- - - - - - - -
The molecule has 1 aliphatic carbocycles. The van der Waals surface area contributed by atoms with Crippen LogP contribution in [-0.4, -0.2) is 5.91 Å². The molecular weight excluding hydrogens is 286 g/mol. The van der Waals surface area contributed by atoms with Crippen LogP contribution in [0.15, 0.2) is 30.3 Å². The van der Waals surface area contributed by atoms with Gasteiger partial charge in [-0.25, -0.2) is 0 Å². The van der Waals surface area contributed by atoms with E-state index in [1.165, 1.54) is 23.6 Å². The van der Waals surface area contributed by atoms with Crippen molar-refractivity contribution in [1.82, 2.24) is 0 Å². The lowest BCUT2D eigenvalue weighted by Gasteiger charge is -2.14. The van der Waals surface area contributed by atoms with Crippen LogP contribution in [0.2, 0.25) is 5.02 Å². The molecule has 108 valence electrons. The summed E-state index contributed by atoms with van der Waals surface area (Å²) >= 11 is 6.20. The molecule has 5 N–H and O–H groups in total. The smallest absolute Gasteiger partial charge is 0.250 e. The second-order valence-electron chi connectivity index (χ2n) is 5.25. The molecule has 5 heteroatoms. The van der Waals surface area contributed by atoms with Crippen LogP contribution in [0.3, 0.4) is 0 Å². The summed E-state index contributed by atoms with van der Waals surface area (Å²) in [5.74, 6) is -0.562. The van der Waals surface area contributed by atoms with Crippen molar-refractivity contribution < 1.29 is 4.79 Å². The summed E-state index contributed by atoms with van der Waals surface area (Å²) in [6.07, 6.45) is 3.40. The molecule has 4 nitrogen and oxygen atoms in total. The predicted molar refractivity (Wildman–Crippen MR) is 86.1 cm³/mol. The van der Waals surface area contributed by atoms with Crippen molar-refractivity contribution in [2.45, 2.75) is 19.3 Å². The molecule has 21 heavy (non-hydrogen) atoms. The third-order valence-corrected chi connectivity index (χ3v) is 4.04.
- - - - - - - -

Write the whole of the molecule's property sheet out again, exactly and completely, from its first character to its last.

The molecule has 1 aliphatic carbocycles. The van der Waals surface area contributed by atoms with Crippen LogP contribution in [-0.4, -0.2) is 5.91 Å². The molecular weight excluding hydrogens is 286 g/mol. The van der Waals surface area contributed by atoms with Crippen LogP contribution in [0.15, 0.2) is 30.3 Å². The van der Waals surface area contributed by atoms with Gasteiger partial charge in [-0.25, -0.2) is 0 Å². The van der Waals surface area contributed by atoms with E-state index in [1.165, 1.54) is 23.6 Å². The van der Waals surface area contributed by atoms with Crippen molar-refractivity contribution in [1.82, 2.24) is 0 Å². The lowest BCUT2D eigenvalue weighted by Gasteiger charge is -2.14. The van der Waals surface area contributed by atoms with Crippen LogP contribution in [0.2, 0.25) is 5.02 Å². The molecule has 108 valence electrons. The summed E-state index contributed by atoms with van der Waals surface area (Å²) >= 11 is 6.20. The molecule has 5 N–H and O–H groups in total. The smallest absolute Gasteiger partial charge is 0.250 e. The second-order valence-electron chi connectivity index (χ2n) is 5.25. The molecule has 5 heteroatoms. The van der Waals surface area contributed by atoms with Crippen LogP contribution in [0.3, 0.4) is 0 Å². The summed E-state index contributed by atoms with van der Waals surface area (Å²) in [5.74, 6) is -0.562. The van der Waals surface area contributed by atoms with Crippen molar-refractivity contribution < 1.29 is 4.79 Å². The summed E-state index contributed by atoms with van der Waals surface area (Å²) in [6.07, 6.45) is 3.40. The molecule has 4 nitrogen and oxygen atoms in total. The predicted molar refractivity (Wildman–Crippen MR) is 86.1 cm³/mol. The van der Waals surface area contributed by atoms with Crippen molar-refractivity contribution in [2.45, 2.75) is 19.3 Å². The molecule has 21 heavy (non-hydrogen) atoms. The third-order valence-corrected chi connectivity index (χ3v) is 4.04.